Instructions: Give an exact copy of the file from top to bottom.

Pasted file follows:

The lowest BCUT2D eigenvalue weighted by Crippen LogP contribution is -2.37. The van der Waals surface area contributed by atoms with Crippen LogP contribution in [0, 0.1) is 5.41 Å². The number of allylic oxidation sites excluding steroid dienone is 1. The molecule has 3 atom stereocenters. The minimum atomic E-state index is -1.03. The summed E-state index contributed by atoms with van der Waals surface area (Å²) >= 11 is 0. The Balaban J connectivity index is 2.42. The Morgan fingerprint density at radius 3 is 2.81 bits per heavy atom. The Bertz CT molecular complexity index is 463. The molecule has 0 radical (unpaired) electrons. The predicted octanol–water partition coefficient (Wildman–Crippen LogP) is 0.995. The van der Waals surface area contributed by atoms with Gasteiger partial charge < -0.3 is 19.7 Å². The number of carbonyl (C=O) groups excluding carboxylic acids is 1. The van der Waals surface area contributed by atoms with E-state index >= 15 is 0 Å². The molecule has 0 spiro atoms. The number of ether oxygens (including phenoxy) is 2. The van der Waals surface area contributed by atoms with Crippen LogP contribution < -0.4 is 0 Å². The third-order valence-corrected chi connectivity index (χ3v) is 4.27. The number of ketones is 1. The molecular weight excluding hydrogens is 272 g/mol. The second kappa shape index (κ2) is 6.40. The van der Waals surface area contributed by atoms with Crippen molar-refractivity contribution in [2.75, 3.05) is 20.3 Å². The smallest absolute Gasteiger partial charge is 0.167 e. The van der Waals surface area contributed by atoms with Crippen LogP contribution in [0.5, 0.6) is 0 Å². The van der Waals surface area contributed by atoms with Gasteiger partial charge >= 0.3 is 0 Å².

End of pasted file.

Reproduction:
The lowest BCUT2D eigenvalue weighted by Crippen LogP contribution is -2.37. The van der Waals surface area contributed by atoms with Crippen LogP contribution in [0, 0.1) is 5.41 Å². The number of allylic oxidation sites excluding steroid dienone is 1. The molecule has 3 atom stereocenters. The minimum atomic E-state index is -1.03. The summed E-state index contributed by atoms with van der Waals surface area (Å²) >= 11 is 0. The Balaban J connectivity index is 2.42. The Morgan fingerprint density at radius 3 is 2.81 bits per heavy atom. The Bertz CT molecular complexity index is 463. The molecule has 0 radical (unpaired) electrons. The predicted octanol–water partition coefficient (Wildman–Crippen LogP) is 0.995. The van der Waals surface area contributed by atoms with Gasteiger partial charge < -0.3 is 19.7 Å². The number of carbonyl (C=O) groups excluding carboxylic acids is 1. The van der Waals surface area contributed by atoms with E-state index >= 15 is 0 Å². The molecule has 0 spiro atoms. The number of ether oxygens (including phenoxy) is 2. The van der Waals surface area contributed by atoms with Crippen LogP contribution < -0.4 is 0 Å². The third-order valence-corrected chi connectivity index (χ3v) is 4.27. The number of ketones is 1. The molecular weight excluding hydrogens is 272 g/mol. The second kappa shape index (κ2) is 6.40. The van der Waals surface area contributed by atoms with Crippen molar-refractivity contribution in [2.75, 3.05) is 20.3 Å². The smallest absolute Gasteiger partial charge is 0.167 e. The van der Waals surface area contributed by atoms with Crippen LogP contribution in [0.5, 0.6) is 0 Å². The van der Waals surface area contributed by atoms with Gasteiger partial charge >= 0.3 is 0 Å².